Safety & Security (Prepare and Be Aware)
The Bullies Inside Locked Schools
PHOTO COURTESY OF D. SHARON PRUITT
Physical and cyber-bullying represent another major safety and security problem for schools.
According to the National Center for Education statistics, 61 percent of schools report occasional bullying and 37 percent report bullying incidents at least once a month. Add those percentages, and 98 percent of schools need anti-bullying programs.
Last year, the “American Journal of Public Health” published a 2014 study analyzing bullying. Called “Trends in Bullying, Physical Fighting, and Weapon Carrying Among 6th- Through 10th-Grade Student from 1998 to 2010,” the study found that bullying has declined since 1998.
Specifically, students who reported being bullied at least twice per month declined from 13.7 percent in 1998 to 10.2 percent in 2010. Other studies have shown a similar downward trend.
Bullying experts attribute the decline to the number of anti-bullying programs adopted by schools. While these programs appear effective, it is not time to let up. The reason? Twenty-two percent of students still report being bullied in school.
Of the 22 percent of students that report being bullied, 7 percent say that they are being bullied electronically by way of texting, email, instant messaging and gaming.
So there is still a lot of bullying. Perhaps worse, bullying victims bring weapons to school. Another study presented at the 2014 meeting of the Pediatric Academic Societies found that bullying victims were more likely than other students to bring weapons to school. The same study estimated that 200,000 bullying victims bring weapons to high school every month. A lot of those weapons probably go undetected.
More and more schools are incorporating anti-bullying efforts into their overall safety and security programs.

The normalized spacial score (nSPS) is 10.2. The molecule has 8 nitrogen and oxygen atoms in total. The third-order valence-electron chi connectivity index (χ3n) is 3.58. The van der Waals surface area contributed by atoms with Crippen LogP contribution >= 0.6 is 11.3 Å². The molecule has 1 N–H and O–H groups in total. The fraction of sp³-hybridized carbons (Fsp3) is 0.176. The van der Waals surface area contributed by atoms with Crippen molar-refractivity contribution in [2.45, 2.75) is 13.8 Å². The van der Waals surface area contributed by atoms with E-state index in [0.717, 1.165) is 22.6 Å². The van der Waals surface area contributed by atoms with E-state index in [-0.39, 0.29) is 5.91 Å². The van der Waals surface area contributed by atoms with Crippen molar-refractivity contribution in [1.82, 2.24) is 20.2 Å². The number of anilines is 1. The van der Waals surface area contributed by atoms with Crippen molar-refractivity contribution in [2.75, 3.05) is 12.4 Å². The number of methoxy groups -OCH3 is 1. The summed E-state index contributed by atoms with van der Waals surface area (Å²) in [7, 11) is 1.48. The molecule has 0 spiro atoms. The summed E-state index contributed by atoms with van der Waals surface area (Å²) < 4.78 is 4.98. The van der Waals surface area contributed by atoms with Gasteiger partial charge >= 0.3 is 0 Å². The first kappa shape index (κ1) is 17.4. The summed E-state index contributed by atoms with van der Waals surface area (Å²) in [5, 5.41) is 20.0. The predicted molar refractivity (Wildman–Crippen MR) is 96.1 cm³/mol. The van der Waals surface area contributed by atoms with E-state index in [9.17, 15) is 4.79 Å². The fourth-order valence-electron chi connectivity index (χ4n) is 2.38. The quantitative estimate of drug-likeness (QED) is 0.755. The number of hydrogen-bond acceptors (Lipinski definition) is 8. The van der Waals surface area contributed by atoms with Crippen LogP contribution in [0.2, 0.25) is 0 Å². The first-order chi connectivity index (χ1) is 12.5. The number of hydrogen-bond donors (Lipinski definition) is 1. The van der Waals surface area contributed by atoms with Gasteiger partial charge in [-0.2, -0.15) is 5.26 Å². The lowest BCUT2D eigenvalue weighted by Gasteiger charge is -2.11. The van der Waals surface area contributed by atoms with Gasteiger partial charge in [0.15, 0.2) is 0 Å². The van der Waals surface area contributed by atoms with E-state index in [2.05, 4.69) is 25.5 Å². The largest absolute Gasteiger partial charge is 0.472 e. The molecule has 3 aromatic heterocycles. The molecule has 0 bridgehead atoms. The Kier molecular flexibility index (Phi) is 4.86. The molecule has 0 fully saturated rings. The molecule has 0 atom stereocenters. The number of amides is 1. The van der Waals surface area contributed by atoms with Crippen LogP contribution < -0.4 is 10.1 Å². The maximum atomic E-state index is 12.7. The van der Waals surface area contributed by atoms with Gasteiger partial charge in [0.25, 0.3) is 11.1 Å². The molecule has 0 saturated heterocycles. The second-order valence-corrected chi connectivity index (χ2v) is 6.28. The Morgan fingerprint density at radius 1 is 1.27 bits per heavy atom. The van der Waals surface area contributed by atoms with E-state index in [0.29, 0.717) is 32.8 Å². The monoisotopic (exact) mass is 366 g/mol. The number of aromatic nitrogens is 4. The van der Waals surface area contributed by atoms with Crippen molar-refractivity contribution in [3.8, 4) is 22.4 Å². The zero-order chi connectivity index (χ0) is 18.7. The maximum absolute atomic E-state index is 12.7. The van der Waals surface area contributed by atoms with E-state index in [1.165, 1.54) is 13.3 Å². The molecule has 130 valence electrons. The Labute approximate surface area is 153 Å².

The website www.stopbullying.gov offers a step-by-step approach to building an anti-bullying program. You can compare your program to the one offered on the website or use the information to build your own program. Either way, it’s worth a look.
The first step is to conduct an assessment by surveying the community. According to the site, adults are often surprised by the extent of bullying uncovered by such anonymous surveys. That’s because kids don’t report being bullied, and bullies typically do their work when adults aren’t present.
Second, the stopbullying.gov program recommends engaging students, parents, teachers and administrators in developing an anti-bullying message. Set up a task force of students and adults to review and evaluate the effectiveness of the program.
Next develop a code of conduct, rules for behavior and a system that enables students to report bullying safely and comfortably. Include information about what bullying is. Some kids might not even realize they are being bullied.
The website also recommends using staff meetings, assemblies, class meetings, meetings with parents, newsletters for families, the school website and student handbook to establish an environment of acceptance, tolerance and respect.
Finally, develop a continuing education program for students, faculty and staff. Most importantly, train adults to recognize bullying and to intervene in an appropriate way.
This article originally appeared in the June 2015 issue of School Planning & Management.